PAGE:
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Senate fight derails bipartisan drug pricing bills

Senate fight derails bipartisan drug pricing bills
© Aaron Schwartz

A pair of bipartisan measures to lower drug prices were thrown off track Thursday by objections as senators battle over the issue. 

Sen. John CornynJohn CornynHarris to resign from Senate seat on Monday Cruz, Cornyn to attend Biden inauguration McConnell about to school Trump on political power for the last time MORE (R-Texas) came to the Senate floor preparing to seek unanimous consent to pass a measure with Sen. Richard Blumenthal (D-Conn.) which is aimed at lowering drug prices by cracking down on drug companies gaming the patent system to delay cheaper competition. 

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But Cornyn eventually ran out of time. Senate Minority Leader Charles SchumerChuck SchumerCowboys for Trump founder arrested following Capitol riot Graham calls on Schumer to hold vote to dismiss article of impeachment against Trump Biden and the new Congress must protect Americans from utility shutoffs MORE (D-N.Y.) was preparing to object to his measure, sources say, not wanting to pass one relatively incremental drug pricing measure when negotiations are still ongoing over a larger effort on the topic. 

That did not sit well with Cornyn, though, who blasted Schumer, and plans to try again next week to ask for unanimous consent to pass the bill. 

“He plans to renew the request next week,” a Cornyn spokesman said. “Sen. Schumer will have to decide if he stands with the American people or the special interests fighting this bill.”

Cornyn, who is up for reelection next year, is seeking to get his piece of the drug pricing puzzle through the Senate ahead of other measures still winding their way through the process. 

But Democratic leaders are looking for bigger action than just the Cornyn-Blumenthal bill.

Speaker Nancy PelosiNancy PelosiCowboys for Trump founder arrested following Capitol riot Retired Army general: 'We can't have demonstrators showing up at a state Capitol with damn long guns' Graham calls on Schumer to hold vote to dismiss article of impeachment against Trump MORE (D-Calif.) is pushing a sweeping measure to allow the secretary of Health and Human Services to negotiate drug prices. While that measure faces strong Senate GOP opposition, there is also a larger bipartisan bill in the Senate from Sens. Chuck GrassleyChuck GrassleyImpeachment trial tests Trump's grip on Senate GOP McConnell about to school Trump on political power for the last time Overnight Health Care: Biden unveils COVID-19 relief plan | Post-holiday surge hits new deadly records | Senate report faults 'broken' system for insulin price hikes MORE (R-Iowa) and Ron WydenRonald (Ron) Lee WydenBiden tax-hike proposals face bumpy road ahead Section 230 worked after the insurrection, but not before: How to regulate social media Senate Democrats leery of nixing filibuster MORE (D-Ore.).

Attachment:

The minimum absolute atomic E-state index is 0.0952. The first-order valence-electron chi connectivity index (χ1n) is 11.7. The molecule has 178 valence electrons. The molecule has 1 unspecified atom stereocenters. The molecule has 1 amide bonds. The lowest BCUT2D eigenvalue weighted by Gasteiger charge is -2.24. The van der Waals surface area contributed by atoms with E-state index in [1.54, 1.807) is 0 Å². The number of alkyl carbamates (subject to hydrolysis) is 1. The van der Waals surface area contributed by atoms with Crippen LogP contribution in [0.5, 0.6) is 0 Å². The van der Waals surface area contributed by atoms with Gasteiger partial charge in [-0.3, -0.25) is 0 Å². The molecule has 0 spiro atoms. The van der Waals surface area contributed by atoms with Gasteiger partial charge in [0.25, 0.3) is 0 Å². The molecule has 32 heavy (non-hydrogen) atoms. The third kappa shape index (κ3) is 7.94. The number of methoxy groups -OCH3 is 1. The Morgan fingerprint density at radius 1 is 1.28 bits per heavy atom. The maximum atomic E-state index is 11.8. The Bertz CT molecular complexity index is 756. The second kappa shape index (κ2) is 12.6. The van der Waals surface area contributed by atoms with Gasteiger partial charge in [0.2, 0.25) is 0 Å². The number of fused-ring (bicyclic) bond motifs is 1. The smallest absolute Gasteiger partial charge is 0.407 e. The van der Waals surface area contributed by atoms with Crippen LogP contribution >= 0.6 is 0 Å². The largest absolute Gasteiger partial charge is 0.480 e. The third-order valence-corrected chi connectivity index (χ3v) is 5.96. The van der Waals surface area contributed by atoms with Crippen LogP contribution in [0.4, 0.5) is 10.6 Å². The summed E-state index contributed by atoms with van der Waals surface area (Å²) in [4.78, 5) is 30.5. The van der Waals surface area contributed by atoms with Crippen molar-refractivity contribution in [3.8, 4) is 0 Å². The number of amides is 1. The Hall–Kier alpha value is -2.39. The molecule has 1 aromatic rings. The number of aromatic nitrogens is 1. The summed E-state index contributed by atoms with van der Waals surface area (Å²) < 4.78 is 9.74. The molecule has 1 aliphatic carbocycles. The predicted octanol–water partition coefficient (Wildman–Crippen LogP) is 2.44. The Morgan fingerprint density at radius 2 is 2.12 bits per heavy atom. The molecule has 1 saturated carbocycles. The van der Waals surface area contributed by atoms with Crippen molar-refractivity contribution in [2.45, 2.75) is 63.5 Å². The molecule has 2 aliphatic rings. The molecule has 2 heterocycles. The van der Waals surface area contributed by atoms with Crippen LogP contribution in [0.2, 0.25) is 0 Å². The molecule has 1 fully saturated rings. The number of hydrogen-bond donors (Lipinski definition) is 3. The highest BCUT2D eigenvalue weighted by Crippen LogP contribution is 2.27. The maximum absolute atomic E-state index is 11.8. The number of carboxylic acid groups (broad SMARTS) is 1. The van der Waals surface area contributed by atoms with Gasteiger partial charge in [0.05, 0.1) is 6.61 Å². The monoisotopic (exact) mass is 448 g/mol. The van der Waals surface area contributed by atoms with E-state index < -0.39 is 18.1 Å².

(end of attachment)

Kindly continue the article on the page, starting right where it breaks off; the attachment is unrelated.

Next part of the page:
“There's no objection to the substance of it, but I guess Sen. Schumer has been of the mind that nothing gets done unless everything gets done, and I think that's a recipe for nothing getting done,” Cornyn told reporters on Thursday. 

Blumenthal is also pushing for passing his bill through unanimous consent without waiting to deal with the rest of the drug pricing picture at the same time, splitting with Schumer.

“We are very hopeful that our bill will pass with unanimous consent next week, and we’ll be joining Sen. Cornyn in seeking its swift approval,” said a Blumenthal spokeswoman. 

Further adding to the complications, another pair of bipartisan senators are also trying to pass their drug pricing measure alongside the Cornyn-Blumenthal bill, also by unanimous consent. 

That measure, from Grassley and Sen. Dick DurbinDick DurbinOfficials brace for second Trump impeachment trial Sunday shows - Capital locked down ahead of Biden's inauguration Durbin says he won't whip votes for Trump's second impeachment trial MORE (D-Ill.), would require drug companies to list their prices in TV advertisements. 

But Sen. Pat ToomeyPatrick (Pat) Joseph ToomeyGovernment used Patriot Act to gather website visitor logs in 2019 Appeals court rules NSA's bulk phone data collection illegal Dunford withdraws from consideration to chair coronavirus oversight panel MORE (R-Pa.) informed his colleagues that he was prepared to object to that bill. 

“Grassley and Durbin will try to work with Toomey over the weekend to see if he will release his hold,” said a Durbin aide. 

Toomey does not object to a recorded roll call vote on the Grassley-Durbin measure, his office said, but does object to quickly moving the measure through unanimous consent when he said it has not been properly vetted. Toomey also thinks showing the list price of a drug in an ad, as opposed to the share that patients would actually pay, is misleading.   

“As currently constructed, the bill singles out the pharmaceutical industry and requires companies to include in advertisements misleading information that could easily deter people from seeking care,” a Toomey spokesman said. “Price transparency is worthy of robust debate to ensure it is done right. Senator Toomey looks forward to working with Senators Durbin and Grassley.”

The pharmaceutical industry, a powerful force in Washington, opposes both bills. The industry had objected even more strongly to an earlier version of Cornyn’s bill, but he worked to make changes to help address the concerns and win over his colleagues who shared the objections. 

The Pharmaceutical Research and Manufacturers of America, though, said in a statement that it still opposes the bill, and that it “would fundamentally upend the biopharmaceutical innovation ecosystem.”